Release date: Feb. 21, 2012
Photography: Nacho Alegre, Lindsey Byrnes
Art direction: David J. Harrigan III
Label: Fueled By Ramen
Taken by the perfectly dreamy fashion and music photographer Nacho Alegre, the cover of the second album from fun. is the perfect visual capsule of the album's existential confusion and everything-on-the-line party attitude. It's a mysterious, vaguely scary photograph that, without being over-the-top polished, conveys that sense of recklessness and slight despair that seeps throughout the album: the blue light of morning streams in through what appears to be a hotel room window, a man on the floor cradling...something in his hand, about to set fire to it with a lighter. The grainy photograph possesses that quality of a lost memory or a daydream, with the heavy text above weighing on the scene like a nightmare. —Dale Eisinger
Release date: July 3, 2009
Photography: Tom Beard, Wade Fletcher
Art direction: Tabitha Denholm
Florence Welch had a set of artificial lungs created for the cover of her smash album Lungs. And, as it was revealed just after Lungs was nominated for a Mercury Prize, Orlando Weeks from the British band The Maccabees was the one behind the actual creation of the faux-lungs that covered Welch's chest. It was Welch's inspired idea, along with art direction by Tabitha Denholm. But the magical photograph came to life only through the lens of photographer Tom Beard. It's an absolutely magical shot, capturing the natural wonder and underlying power of Florence's music. —Dale Eisinger
Release date: Nov. 23, 2009
Photography: Hedi Slimane
Art direction: Julian Peploe Studio
Labels: Streamline, Konlive, Cherrytree, Interscope
As conceptual as Gaga got on her debut full-length album, The Fame, she was out to make an even stronger counterpoint with the follow-up EP, The Fame Monster. By the time the EP was released less than a year after the full-length, Gaga's force in the pop marketplace was unmistakable, and yet she still had to fight for the look on the cover of this album—her label thought it was too gothic. Fusing the styling of renowned editor Nicola Formichetti and the unmistakable photography of Hedi Slimane, both covers of The Fame Monster are alluring and gorgeous. "You don't know what pop is, because everyone was telling me I wasn't pop last year," she told Rolling Stone in 2009, "and now look—so don't tell me what pop is, I know what pop is." It is a look that would be followed up by countless artists in the years to come. —Dale Eisinger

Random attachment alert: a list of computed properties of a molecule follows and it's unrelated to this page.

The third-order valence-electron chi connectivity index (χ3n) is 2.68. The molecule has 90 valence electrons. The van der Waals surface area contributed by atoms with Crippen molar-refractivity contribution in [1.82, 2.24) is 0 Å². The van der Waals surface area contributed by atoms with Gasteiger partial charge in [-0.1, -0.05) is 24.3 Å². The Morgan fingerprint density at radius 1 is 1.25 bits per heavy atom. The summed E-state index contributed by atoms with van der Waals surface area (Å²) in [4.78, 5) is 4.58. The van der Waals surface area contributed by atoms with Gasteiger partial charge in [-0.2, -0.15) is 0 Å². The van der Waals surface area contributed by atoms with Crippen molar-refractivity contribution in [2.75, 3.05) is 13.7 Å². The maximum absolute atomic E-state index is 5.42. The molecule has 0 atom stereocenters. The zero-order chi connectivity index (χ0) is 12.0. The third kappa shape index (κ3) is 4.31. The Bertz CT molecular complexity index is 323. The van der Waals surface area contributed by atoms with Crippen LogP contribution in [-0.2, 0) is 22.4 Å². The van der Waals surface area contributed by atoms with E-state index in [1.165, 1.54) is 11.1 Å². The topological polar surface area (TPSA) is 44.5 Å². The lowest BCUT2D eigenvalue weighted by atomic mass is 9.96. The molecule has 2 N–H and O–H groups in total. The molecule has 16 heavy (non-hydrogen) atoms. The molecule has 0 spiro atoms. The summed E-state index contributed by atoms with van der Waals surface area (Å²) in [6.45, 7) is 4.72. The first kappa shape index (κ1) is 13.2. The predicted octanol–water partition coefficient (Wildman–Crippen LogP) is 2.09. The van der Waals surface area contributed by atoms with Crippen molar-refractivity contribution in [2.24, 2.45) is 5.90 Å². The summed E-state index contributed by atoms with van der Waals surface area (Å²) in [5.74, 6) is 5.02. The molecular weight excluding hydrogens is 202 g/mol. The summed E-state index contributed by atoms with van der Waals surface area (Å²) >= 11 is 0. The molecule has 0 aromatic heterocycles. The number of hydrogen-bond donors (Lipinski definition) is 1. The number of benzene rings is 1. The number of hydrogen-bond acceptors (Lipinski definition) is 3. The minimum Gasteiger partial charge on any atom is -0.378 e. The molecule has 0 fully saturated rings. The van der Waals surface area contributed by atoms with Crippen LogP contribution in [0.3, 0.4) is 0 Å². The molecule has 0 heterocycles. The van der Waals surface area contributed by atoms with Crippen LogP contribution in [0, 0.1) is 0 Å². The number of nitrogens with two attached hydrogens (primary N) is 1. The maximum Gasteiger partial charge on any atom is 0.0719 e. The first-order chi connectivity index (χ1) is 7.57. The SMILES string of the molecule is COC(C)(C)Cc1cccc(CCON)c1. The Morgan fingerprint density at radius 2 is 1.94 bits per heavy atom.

Release date: Jan. 31, 2012
Album design: Mark Khair
The young Canadian artist Claire Boucher, better known as Grimes, is one of the most fascinating, multi-talented presences in the field today. She's got her hand in a lot of things, from fashion, to video direction, to party curating, to producing music, and of course performing. However, it's her visual prowess that really gets fans amped.
Case in point: the cover of her third LP Visions. A gleaming skull with jewels in its eyes whips its tongue through a field of elemental grit before being tied with a child-like bow. Grimes throws in iconography that was particularly suited to the moment of the album's release as well: an alien head weeping onto a pyramid, the eye of Horace, little candy hearts. The artwork here is as impressive and representative of its surroundings as it is its sound and creator. —Dale Eisinger
Release date: Jan. 31, 2012
Photography: Nicole Nodland
Art direction: David Bowden, Lana Del Rey
Labels: Polydor, Interscope, Stranger
Even if the music on Born to Die, the debut album from songstress Lana Del Rey, is, as Rolling Stone's Rob Sheffield described it, "pop-starved," the cover itself is all the tragic pop-gloss that Lana tried to put forth on the record. There's something ominous about the photo, as bright as it is, possibly due to the shadows or whatever the shapes in the background are—there's something hiding just out of view. Or maybe it's how properly Lana can affect her detached and still-flawless persona to a simple gaze. The typography here is also an example of great design—a typeface called Steelfish, in this case extra bold—created in 2001 by Ray Larabie with an update in 2010, just in time for this cover to come out. —Dale Eisinger
Release date: July 10, 2012
Photography: Dave Eggar
Album artwork: Thomas Mastorakos, Aaron Martinez, Phil Toselli
Label: Def Jam
Frank Ocean took a simple route with the cover of his breakthrough album channel ORANGE. Employing the classic Cooper Black font—a staple of his Odd Future crew and hip-hop history, alike—next to a more modern, Sans-Serif font shows just how smart this dude is, looking back to the past, while clearly aware of his surroundings. And there's still that sense of something bubbling up beneath the surface, quite literally here, as the color spots of the camera flash come into view just behind the main focus of the image.
channel ORANGE is a strong enough album musically that its design visually didn't need much over-the-top haranguing—it says everything it needed to in three colors and two words. —Dale Eisinger
Release date: Oct. 28, 2013
Photography: Caroline Robert, Korey Richey